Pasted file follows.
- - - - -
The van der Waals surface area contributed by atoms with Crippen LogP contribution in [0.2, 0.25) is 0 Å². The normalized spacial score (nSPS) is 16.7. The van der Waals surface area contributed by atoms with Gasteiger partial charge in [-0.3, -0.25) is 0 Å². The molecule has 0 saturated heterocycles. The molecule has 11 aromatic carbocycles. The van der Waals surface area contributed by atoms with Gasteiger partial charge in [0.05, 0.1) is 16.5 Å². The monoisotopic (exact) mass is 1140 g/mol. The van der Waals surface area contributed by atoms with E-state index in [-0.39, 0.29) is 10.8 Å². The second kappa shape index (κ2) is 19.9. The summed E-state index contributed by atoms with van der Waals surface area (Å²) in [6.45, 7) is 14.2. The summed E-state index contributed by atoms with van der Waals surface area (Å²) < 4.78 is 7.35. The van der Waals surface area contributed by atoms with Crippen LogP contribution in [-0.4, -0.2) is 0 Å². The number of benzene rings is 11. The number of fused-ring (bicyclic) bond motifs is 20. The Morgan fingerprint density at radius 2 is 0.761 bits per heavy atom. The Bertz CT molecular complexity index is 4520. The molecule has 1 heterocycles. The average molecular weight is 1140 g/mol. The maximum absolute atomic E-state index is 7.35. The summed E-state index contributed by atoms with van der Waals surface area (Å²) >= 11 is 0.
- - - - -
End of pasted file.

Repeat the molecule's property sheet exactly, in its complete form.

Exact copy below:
The van der Waals surface area contributed by atoms with Crippen LogP contribution in [0.2, 0.25) is 0 Å². The normalized spacial score (nSPS) is 16.7. The van der Waals surface area contributed by atoms with Gasteiger partial charge in [-0.3, -0.25) is 0 Å². The molecule has 0 saturated heterocycles. The molecule has 11 aromatic carbocycles. The van der Waals surface area contributed by atoms with Gasteiger partial charge in [0.05, 0.1) is 16.5 Å². The monoisotopic (exact) mass is 1140 g/mol. The van der Waals surface area contributed by atoms with E-state index in [-0.39, 0.29) is 10.8 Å². The second kappa shape index (κ2) is 19.9. The summed E-state index contributed by atoms with van der Waals surface area (Å²) in [6.45, 7) is 14.2. The summed E-state index contributed by atoms with van der Waals surface area (Å²) < 4.78 is 7.35. The van der Waals surface area contributed by atoms with Crippen LogP contribution in [-0.4, -0.2) is 0 Å². The number of benzene rings is 11. The number of fused-ring (bicyclic) bond motifs is 20. The Morgan fingerprint density at radius 2 is 0.761 bits per heavy atom. The Bertz CT molecular complexity index is 4520. The molecule has 1 heterocycles. The average molecular weight is 1140 g/mol. The maximum absolute atomic E-state index is 7.35. The summed E-state index contributed by atoms with van der Waals surface area (Å²) >= 11 is 0.